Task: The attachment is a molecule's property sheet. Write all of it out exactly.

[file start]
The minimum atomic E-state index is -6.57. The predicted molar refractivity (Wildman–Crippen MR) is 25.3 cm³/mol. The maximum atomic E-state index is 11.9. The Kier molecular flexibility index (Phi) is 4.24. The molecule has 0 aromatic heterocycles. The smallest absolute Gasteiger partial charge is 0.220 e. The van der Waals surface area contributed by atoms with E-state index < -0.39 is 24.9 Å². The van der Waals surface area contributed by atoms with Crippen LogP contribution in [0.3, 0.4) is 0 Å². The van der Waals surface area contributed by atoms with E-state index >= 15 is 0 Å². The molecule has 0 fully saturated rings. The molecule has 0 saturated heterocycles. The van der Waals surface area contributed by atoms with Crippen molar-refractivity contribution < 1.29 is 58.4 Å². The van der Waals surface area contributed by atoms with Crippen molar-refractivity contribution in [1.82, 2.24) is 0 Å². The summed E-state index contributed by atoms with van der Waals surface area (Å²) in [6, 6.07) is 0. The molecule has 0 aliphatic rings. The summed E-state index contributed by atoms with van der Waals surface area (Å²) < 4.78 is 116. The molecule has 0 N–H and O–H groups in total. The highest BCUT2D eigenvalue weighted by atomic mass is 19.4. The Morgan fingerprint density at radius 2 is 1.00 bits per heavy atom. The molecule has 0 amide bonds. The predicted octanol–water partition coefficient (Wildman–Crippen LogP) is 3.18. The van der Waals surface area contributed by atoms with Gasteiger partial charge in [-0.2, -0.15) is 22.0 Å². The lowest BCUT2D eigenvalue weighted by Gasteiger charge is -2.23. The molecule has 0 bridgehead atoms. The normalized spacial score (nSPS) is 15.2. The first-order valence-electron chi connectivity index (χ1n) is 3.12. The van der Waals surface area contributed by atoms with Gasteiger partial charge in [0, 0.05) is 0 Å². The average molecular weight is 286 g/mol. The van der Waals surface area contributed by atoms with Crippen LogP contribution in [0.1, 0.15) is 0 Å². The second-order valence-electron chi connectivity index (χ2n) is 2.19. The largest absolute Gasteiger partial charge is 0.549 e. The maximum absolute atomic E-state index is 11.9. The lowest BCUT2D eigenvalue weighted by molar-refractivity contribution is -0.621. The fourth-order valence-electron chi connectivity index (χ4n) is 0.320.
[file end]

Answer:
The minimum atomic E-state index is -6.57. The predicted molar refractivity (Wildman–Crippen MR) is 25.3 cm³/mol. The maximum atomic E-state index is 11.9. The Kier molecular flexibility index (Phi) is 4.24. The molecule has 0 aromatic heterocycles. The smallest absolute Gasteiger partial charge is 0.220 e. The van der Waals surface area contributed by atoms with E-state index < -0.39 is 24.9 Å². The van der Waals surface area contributed by atoms with Crippen LogP contribution in [0.3, 0.4) is 0 Å². The van der Waals surface area contributed by atoms with E-state index >= 15 is 0 Å². The molecule has 0 fully saturated rings. The molecule has 0 saturated heterocycles. The van der Waals surface area contributed by atoms with Crippen molar-refractivity contribution < 1.29 is 58.4 Å². The van der Waals surface area contributed by atoms with Crippen molar-refractivity contribution in [1.82, 2.24) is 0 Å². The summed E-state index contributed by atoms with van der Waals surface area (Å²) in [6, 6.07) is 0. The molecule has 0 aliphatic rings. The summed E-state index contributed by atoms with van der Waals surface area (Å²) < 4.78 is 116. The molecule has 0 N–H and O–H groups in total. The highest BCUT2D eigenvalue weighted by atomic mass is 19.4. The Morgan fingerprint density at radius 2 is 1.00 bits per heavy atom. The molecule has 0 amide bonds. The predicted octanol–water partition coefficient (Wildman–Crippen LogP) is 3.18. The van der Waals surface area contributed by atoms with Gasteiger partial charge in [-0.2, -0.15) is 22.0 Å². The lowest BCUT2D eigenvalue weighted by Gasteiger charge is -2.23. The molecule has 0 bridgehead atoms. The normalized spacial score (nSPS) is 15.2. The first-order valence-electron chi connectivity index (χ1n) is 3.12. The van der Waals surface area contributed by atoms with Gasteiger partial charge in [0, 0.05) is 0 Å². The average molecular weight is 286 g/mol. The van der Waals surface area contributed by atoms with Crippen LogP contribution in [0.1, 0.15) is 0 Å². The second-order valence-electron chi connectivity index (χ2n) is 2.19. The largest absolute Gasteiger partial charge is 0.549 e. The maximum absolute atomic E-state index is 11.9. The lowest BCUT2D eigenvalue weighted by molar-refractivity contribution is -0.621. The fourth-order valence-electron chi connectivity index (χ4n) is 0.320.